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Maya Lin, the artist most famous for creating the Vietnam Veterans Memorial Wall, a piece of public work that cut deep in the American psyche, unveiled another memorial last week in San Francisco. What is missing? is a homage to extinct species.

Maya Lin, the artist most famous for creating the Vietnam Veterans Memorial Wall, a piece of public work that cut deep in the American psyche, unveiled another memorial last week in San Francisco. What is missing? is a homage to extinct species.

In her artists' statement she says:

What is missing? is a wake up call and a call to action, showing what is being done throughout the field of conservation and also what individuals can do in their everyday lives to make a difference in habitat and species protection.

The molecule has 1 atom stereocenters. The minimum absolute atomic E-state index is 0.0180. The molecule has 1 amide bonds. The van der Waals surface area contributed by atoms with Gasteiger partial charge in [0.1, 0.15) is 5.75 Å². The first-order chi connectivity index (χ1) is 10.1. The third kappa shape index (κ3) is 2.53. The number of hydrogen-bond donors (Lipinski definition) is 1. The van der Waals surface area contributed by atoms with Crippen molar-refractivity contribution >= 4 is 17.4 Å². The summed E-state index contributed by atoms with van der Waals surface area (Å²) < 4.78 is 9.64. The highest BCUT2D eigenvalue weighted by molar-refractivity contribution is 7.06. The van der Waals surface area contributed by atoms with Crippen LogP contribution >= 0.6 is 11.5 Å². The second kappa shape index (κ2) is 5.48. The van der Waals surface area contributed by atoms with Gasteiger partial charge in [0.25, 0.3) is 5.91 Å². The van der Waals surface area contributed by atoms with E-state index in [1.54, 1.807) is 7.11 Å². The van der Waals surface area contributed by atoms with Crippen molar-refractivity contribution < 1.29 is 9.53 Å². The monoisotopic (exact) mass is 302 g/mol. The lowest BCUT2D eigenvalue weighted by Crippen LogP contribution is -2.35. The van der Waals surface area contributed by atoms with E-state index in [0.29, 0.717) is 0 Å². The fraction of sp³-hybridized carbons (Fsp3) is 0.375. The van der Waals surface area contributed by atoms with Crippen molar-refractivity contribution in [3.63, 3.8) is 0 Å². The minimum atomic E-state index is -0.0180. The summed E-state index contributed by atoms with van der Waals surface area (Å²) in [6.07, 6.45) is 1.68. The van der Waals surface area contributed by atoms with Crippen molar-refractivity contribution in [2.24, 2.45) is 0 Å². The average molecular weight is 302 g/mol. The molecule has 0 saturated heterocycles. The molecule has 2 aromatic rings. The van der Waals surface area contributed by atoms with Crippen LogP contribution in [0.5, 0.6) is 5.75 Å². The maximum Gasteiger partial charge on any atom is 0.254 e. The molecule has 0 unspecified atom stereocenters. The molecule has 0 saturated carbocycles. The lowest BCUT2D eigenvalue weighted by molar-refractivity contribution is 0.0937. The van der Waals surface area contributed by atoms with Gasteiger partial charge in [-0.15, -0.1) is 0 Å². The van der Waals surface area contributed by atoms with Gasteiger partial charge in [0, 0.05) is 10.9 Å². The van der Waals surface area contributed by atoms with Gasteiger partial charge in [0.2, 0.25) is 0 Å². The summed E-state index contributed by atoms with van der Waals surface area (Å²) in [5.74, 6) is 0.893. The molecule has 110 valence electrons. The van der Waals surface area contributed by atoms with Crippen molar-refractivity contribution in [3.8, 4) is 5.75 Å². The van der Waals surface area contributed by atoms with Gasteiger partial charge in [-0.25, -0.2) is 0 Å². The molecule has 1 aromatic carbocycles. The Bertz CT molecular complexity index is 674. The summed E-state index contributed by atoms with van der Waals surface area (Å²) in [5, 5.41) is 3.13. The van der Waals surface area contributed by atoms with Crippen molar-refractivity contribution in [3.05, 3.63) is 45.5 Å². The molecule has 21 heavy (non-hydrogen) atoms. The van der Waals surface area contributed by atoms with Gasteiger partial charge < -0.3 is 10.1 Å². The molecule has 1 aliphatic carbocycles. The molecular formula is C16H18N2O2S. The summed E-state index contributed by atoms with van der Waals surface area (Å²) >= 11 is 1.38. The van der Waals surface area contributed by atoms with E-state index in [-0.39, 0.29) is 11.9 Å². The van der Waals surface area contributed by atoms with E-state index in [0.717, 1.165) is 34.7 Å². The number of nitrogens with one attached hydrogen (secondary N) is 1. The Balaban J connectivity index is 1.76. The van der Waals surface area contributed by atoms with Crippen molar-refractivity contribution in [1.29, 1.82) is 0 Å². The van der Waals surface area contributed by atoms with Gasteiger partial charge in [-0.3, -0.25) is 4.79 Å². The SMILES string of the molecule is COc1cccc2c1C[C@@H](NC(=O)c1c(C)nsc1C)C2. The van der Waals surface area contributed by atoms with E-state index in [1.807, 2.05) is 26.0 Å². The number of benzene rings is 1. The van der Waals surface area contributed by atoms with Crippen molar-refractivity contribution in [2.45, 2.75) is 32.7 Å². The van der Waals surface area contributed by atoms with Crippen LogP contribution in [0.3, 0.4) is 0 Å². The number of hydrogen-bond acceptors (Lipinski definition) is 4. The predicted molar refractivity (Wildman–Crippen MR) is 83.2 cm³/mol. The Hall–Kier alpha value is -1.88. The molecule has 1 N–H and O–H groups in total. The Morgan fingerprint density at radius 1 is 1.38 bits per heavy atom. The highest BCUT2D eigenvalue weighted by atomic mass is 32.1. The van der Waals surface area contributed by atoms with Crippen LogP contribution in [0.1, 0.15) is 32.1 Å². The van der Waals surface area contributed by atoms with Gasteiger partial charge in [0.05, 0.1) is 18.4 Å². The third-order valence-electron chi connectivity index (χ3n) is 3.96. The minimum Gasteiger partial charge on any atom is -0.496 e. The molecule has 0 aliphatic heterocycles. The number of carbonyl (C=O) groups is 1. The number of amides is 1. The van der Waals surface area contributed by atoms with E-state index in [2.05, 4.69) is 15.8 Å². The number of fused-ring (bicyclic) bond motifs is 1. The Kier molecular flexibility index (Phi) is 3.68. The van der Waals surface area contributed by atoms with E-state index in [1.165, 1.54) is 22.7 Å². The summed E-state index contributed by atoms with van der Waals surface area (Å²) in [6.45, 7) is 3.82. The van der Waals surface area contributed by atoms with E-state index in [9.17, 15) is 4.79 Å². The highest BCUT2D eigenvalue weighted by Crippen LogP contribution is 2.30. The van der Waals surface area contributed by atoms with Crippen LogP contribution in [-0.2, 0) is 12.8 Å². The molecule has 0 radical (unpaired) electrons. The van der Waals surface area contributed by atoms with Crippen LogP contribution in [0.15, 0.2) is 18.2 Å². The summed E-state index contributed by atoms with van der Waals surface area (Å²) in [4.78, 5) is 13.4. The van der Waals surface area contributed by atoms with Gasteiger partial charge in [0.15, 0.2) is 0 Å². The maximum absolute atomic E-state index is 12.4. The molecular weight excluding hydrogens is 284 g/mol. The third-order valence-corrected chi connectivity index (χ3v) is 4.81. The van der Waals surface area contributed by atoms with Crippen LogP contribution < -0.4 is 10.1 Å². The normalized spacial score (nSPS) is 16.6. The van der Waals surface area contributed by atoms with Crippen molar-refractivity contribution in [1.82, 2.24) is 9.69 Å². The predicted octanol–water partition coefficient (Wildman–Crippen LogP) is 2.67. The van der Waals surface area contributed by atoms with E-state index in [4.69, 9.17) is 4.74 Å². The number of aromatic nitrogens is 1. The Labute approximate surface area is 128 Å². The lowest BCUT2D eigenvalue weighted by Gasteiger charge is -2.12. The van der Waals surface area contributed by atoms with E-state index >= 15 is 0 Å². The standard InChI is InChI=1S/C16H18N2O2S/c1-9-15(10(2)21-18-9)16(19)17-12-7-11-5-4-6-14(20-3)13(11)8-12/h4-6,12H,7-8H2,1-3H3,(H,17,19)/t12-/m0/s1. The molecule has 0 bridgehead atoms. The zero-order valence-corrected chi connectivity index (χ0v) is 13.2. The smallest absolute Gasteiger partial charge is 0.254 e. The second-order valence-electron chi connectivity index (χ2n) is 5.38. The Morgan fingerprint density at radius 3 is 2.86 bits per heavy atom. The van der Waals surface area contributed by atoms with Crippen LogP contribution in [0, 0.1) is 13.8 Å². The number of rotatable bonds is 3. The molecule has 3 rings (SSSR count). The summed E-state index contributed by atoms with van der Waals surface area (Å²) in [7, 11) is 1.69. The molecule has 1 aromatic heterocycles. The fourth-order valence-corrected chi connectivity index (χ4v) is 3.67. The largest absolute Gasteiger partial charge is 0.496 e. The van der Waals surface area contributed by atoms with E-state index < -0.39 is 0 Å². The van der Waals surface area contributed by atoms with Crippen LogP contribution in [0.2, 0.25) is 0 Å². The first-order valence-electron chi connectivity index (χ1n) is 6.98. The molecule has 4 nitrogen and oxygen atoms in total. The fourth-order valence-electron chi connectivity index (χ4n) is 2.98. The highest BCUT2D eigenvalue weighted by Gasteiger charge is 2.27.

What is missing? will make the critical link between global warming concerns and habitat protection: if 20% of global warming emissions are caused by deforestation then What is missing? will integrally connect these issues, asking the question:

Can we save two birds with one tree?

I'm sorry. It may be that last coy bon mot that pushed me over the line but...  if any piece of work epitomises something Michaela Crimmin was talking about recently when she wrote, "Art is not going to combat climate change by didacticism of preaching", it's Lin's giant speaking tube.

Perhaps the piece doesn't have the right impact when viewed via YouTube, but to my eyes, Lin's work does the opposite of  creating connections between environment and global warming, as she claims.  Instead, Lin's megaphone appears to reduce the natural world to something exotic and far-away at the pointy end of a tube.

I'm right, aren't I?

www.maylin.com www.whatismissing.net

EDIT. I've just noticed in a review of the work in the SF Chronicle that children can enter the tube - if they take their shoes off. That makes it even worse, somehow.

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